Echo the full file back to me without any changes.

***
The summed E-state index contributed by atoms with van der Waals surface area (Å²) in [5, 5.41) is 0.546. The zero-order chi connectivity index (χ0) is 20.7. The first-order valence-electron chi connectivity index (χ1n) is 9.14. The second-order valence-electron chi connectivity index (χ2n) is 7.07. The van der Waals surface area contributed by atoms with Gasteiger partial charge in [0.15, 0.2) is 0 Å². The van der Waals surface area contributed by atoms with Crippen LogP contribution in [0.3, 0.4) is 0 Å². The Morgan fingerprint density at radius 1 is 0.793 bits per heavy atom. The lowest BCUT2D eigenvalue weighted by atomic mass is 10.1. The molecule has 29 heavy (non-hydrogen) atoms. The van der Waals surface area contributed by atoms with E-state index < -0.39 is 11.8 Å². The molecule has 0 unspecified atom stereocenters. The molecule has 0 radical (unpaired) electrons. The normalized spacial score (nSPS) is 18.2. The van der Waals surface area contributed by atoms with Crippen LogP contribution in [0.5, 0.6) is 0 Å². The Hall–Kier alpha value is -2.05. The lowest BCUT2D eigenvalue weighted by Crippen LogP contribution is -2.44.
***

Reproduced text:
The summed E-state index contributed by atoms with van der Waals surface area (Å²) in [5, 5.41) is 0.546. The zero-order chi connectivity index (χ0) is 20.7. The first-order valence-electron chi connectivity index (χ1n) is 9.14. The second-order valence-electron chi connectivity index (χ2n) is 7.07. The van der Waals surface area contributed by atoms with Gasteiger partial charge in [0.15, 0.2) is 0 Å². The van der Waals surface area contributed by atoms with Crippen LogP contribution in [0.3, 0.4) is 0 Å². The Morgan fingerprint density at radius 1 is 0.793 bits per heavy atom. The lowest BCUT2D eigenvalue weighted by atomic mass is 10.1. The molecule has 29 heavy (non-hydrogen) atoms. The van der Waals surface area contributed by atoms with E-state index < -0.39 is 11.8 Å². The molecule has 0 unspecified atom stereocenters. The molecule has 0 radical (unpaired) electrons. The normalized spacial score (nSPS) is 18.2. The van der Waals surface area contributed by atoms with Crippen LogP contribution in [0.5, 0.6) is 0 Å². The Hall–Kier alpha value is -2.05. The lowest BCUT2D eigenvalue weighted by Crippen LogP contribution is -2.44.